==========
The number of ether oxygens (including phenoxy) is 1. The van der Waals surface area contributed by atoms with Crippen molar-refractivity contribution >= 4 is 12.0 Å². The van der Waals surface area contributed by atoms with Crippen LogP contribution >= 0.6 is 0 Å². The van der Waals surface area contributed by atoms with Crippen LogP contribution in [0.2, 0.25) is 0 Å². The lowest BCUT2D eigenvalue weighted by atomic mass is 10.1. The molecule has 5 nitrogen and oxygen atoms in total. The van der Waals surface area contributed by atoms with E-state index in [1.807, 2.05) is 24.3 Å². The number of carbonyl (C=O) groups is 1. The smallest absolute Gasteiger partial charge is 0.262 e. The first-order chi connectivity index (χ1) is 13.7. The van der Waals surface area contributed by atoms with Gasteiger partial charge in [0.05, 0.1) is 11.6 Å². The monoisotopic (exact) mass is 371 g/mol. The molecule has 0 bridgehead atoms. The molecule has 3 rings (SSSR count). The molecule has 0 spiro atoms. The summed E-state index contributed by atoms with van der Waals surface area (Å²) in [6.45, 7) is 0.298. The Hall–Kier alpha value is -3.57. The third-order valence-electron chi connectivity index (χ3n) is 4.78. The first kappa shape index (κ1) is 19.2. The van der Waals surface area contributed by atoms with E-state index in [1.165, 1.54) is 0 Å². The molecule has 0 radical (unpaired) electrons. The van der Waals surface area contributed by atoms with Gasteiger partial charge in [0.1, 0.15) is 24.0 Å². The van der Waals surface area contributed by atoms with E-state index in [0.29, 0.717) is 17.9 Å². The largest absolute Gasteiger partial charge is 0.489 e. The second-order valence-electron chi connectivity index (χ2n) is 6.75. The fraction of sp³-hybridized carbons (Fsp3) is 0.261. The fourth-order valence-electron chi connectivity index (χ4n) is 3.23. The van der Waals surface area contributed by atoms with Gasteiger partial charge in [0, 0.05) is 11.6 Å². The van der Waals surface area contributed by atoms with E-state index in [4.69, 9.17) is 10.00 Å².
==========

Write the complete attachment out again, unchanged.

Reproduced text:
The number of ether oxygens (including phenoxy) is 1. The van der Waals surface area contributed by atoms with Crippen molar-refractivity contribution >= 4 is 12.0 Å². The van der Waals surface area contributed by atoms with Crippen LogP contribution >= 0.6 is 0 Å². The van der Waals surface area contributed by atoms with Crippen LogP contribution in [0.2, 0.25) is 0 Å². The lowest BCUT2D eigenvalue weighted by atomic mass is 10.1. The molecule has 5 nitrogen and oxygen atoms in total. The van der Waals surface area contributed by atoms with E-state index in [1.807, 2.05) is 24.3 Å². The number of carbonyl (C=O) groups is 1. The smallest absolute Gasteiger partial charge is 0.262 e. The first-order chi connectivity index (χ1) is 13.7. The van der Waals surface area contributed by atoms with Gasteiger partial charge in [0.05, 0.1) is 11.6 Å². The monoisotopic (exact) mass is 371 g/mol. The molecule has 0 bridgehead atoms. The molecule has 3 rings (SSSR count). The molecule has 0 spiro atoms. The summed E-state index contributed by atoms with van der Waals surface area (Å²) in [6.45, 7) is 0.298. The Hall–Kier alpha value is -3.57. The third-order valence-electron chi connectivity index (χ3n) is 4.78. The first kappa shape index (κ1) is 19.2. The van der Waals surface area contributed by atoms with E-state index in [1.165, 1.54) is 0 Å². The molecule has 0 radical (unpaired) electrons. The van der Waals surface area contributed by atoms with Gasteiger partial charge in [0.1, 0.15) is 24.0 Å². The van der Waals surface area contributed by atoms with E-state index in [0.29, 0.717) is 17.9 Å². The largest absolute Gasteiger partial charge is 0.489 e. The second-order valence-electron chi connectivity index (χ2n) is 6.75. The fraction of sp³-hybridized carbons (Fsp3) is 0.261. The fourth-order valence-electron chi connectivity index (χ4n) is 3.23. The van der Waals surface area contributed by atoms with Gasteiger partial charge in [0, 0.05) is 11.6 Å². The van der Waals surface area contributed by atoms with E-state index in [4.69, 9.17) is 10.00 Å².